The Abbadid dynasty or Abbadid was an Arab Muslim dynasty which arose in Al-Andalus on the downfall of the Caliphate of Cordoba (756–1031). After the collapse, there were multiple small Muslim states called taifas, each ruled by a different family or tribe: the Hammudids, the Zayrids, the Jahwarids, the Dhul-Nunids, the Amirids, the Tojibids, and the Hudids. Of all of these small groups, the Abbadid were the strongest and before long absorbed most of the others. Abbadid rule lasted from about 1023 until 1091, but during the short period of its existence it exhibited singular energy and typified its time.

Almohad Caliphate langue Arabic dialictic

The Almohad Caliphate was a Moroccan Berber Muslim movement and empire founded in the 12th century.

Yusuf ibn Tashfin The leader of Almoravid empire from 1061 to 1106

Yusuf ibn Tashfin also, Tashafin, Teshufin; or Yusuf was leader of the Berber Moroccan Almoravid empire. He co-founded the city of Marrakesh and led the Muslim forces in the Battle of Zallaqa/Sagrajas. Ibn Tashfin came to al-Andalus from Africa to help the Muslims fight against Alfonso VI, eventually achieving victory and promoting an Islamic system in the region. He was married to Zainab al-Nafzawiyya, whom he reportedly trusted politically.

This is a timeline of notable events during the period of Muslim presence in Iberia, starting with the Umayyad conquest in the 8th century.

Gharb Al-Andalus region of Portugal while under Muslim rule

Gharb Al-Andalus, or just Al-Gharb, was the name given by the Muslims of Iberia to the region of southern modern-day Portugal and part of West-central modern day Spain during their rule of the territory, from 711 to 1249. This period started with the fall of the Visigothic kingdom after Tariq ibn-Ziyad's invasion of Iberia and the establishment of the Umayyad control in the territory. The present day Algarve derives its name from this Arabic name. The region had a population of about 500,000 people.

Moorish architecture architectural style

Moorish architecture is the articulated Islamic architecture of North Africa and parts of Spain and Portugal, where the Moors were dominant between 711 and 1492. The best surviving examples in Iberia are La Mezquita in Córdoba and the Alhambra palace in Granada, as well as the Giralda in Seville (1184). Other notable examples in Iberia include the ruined palace city of Medina Azahara (936–1010), the church San Cristo de la Luz in Toledo, the Aljafería in Saragossa and baths at for example Ronda and Alhama de Granada.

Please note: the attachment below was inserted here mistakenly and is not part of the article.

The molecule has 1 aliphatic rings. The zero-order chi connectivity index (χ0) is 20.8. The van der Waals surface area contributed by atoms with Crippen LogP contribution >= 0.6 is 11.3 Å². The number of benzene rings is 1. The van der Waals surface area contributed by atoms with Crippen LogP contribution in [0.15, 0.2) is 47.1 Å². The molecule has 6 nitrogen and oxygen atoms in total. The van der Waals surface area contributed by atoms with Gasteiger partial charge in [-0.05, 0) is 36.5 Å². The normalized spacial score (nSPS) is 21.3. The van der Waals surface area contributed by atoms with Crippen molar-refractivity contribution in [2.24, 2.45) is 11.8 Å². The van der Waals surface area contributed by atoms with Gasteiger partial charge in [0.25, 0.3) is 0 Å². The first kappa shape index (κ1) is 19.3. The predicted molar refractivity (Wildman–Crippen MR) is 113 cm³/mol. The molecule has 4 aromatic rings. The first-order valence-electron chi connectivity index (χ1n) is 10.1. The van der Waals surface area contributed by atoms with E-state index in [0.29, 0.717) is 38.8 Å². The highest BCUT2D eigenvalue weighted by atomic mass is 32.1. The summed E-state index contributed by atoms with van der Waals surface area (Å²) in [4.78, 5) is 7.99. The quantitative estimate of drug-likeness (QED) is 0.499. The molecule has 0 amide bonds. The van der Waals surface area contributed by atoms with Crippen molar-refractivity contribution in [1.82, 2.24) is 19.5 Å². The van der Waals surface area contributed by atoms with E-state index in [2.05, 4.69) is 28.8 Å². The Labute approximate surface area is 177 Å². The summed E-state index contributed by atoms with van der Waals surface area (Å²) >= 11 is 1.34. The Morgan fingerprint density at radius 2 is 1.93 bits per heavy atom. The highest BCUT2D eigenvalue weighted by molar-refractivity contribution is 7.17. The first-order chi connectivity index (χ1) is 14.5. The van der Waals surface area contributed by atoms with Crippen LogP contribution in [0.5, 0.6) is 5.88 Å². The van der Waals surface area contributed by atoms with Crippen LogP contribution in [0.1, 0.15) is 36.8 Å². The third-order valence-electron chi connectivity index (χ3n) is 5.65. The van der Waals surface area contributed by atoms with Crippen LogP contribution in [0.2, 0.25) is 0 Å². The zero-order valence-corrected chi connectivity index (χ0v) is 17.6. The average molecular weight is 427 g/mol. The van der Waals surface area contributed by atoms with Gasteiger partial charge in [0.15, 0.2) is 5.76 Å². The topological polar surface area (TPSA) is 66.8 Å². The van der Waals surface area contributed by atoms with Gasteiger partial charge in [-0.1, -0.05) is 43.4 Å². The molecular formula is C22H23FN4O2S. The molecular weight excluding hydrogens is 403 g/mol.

Taifa of Seville The emirates of Al-Andalus

The Taifa of Seville was an Arab kingdom which belonged to the Abbadid family. It originated in 1023 and lasted until 1091, in what is today southern Spain and Portugal.

Taifa of Granada A Berber emirate in Al-Andalus

The Taifa of Granada was a Berber emirate in Al-Andalus, roughly corresponding to the modern province of Granada, Spain, in southern Spain. The emirate originated in 1013 and lasted until 1091.

Taifa of Zaragoza Taifa kingdom

The taifa of Zaragoza was an independent Arab Muslim state in Moorish Al-Andalus, present day eastern Spain, which was established in 1018 as one of the taifa kingdoms, with its capital in the Islamic Saraqusta (Zaragoza) city. Zaragoza's taifa emerged in the 11th century following the destruction of the Caliphate of Córdoba in the Moorish Iberian Peninsula.

Taifa of Arcos

The Taifa of Arcos was a Berber medieval taifa kingdom that existed in two periods; first from 1011 to 1068. Ruled by the Zanata Berber family of the Banū Jizrūn. From 1068 until 1091 it was under the forcible control of Seville, by Abbad II al-Mu'tadid. It regained its independence from 1143 to 1145 when it was finally conquered by the Almohad Caliphate.

Taifa of Mértola Medieval emirate in Portugal

The Taifa of Mértola was a medieval Moorish taifa that existed in what is now southeastern Portugal. It existed during three distinct periods: from 1033 to 1044, from 1144 to 1145, and from 1146 to 1151. From 1044 until 1091 it was under the forcible control of the Taifa of Seville, by Abbad II al-Mu'tadid. Its short-lived history ended in 1151, when it was finally conquered by the Almohad Caliphate.

Taifa of Toledo

The taifa of Toledo was a Berber Muslim taifa located in what is now central Spain. It existed from the fracturing of the long-eminent Muslim Caliphate of Córdoba in 1035 until the Christian conquest in 1085.

Taifa of Valencia

The Taifa of Valencia was a medieval Moorish taifa kingdom which existed, in and around Valencia, Spain during four distinct periods: from 1010 to 1065, from 1075 to 1099, from 1145 to 1147 and last from 1229 to 1238 when it was finally conquered by the Aragon.

Taifa of Silves Medieval emirate in Southern Portugal

The Taifa of Silves was a Muslim taifa Moorish kingdom that existed in what is now southern Portugal for two distinct periods: from 1027 to 1063, and again from 1145 to 1150, when it was finally conquered by the Almohad Caliphate.

Taifa of Murcia

The Taifa of Murcia was an Arab taifa of medieval Al-Andalus, in what is now southern Spain. It became independent as a taifa centered on the Moorish city of Murcia after the fall of the Umayyad Caliphate of Córdoba. Moorish Taifa of Murcia included Albacete and part of Almería as well.

Taifa of Badajoz Medieval emirate in Portugal and Spain

The Taifa of Badajoz was a medieval Islamic Moorish kingdom located in what is now parts of Portugal and Spain. It was centred on the city of Badajoz which exists today as the first city of Extremadura, in Spain.

References

  1. Tolan, John (2013). Europe and the Islamic World: A History. Princeton: Princeton University press. p. 40, 39-40.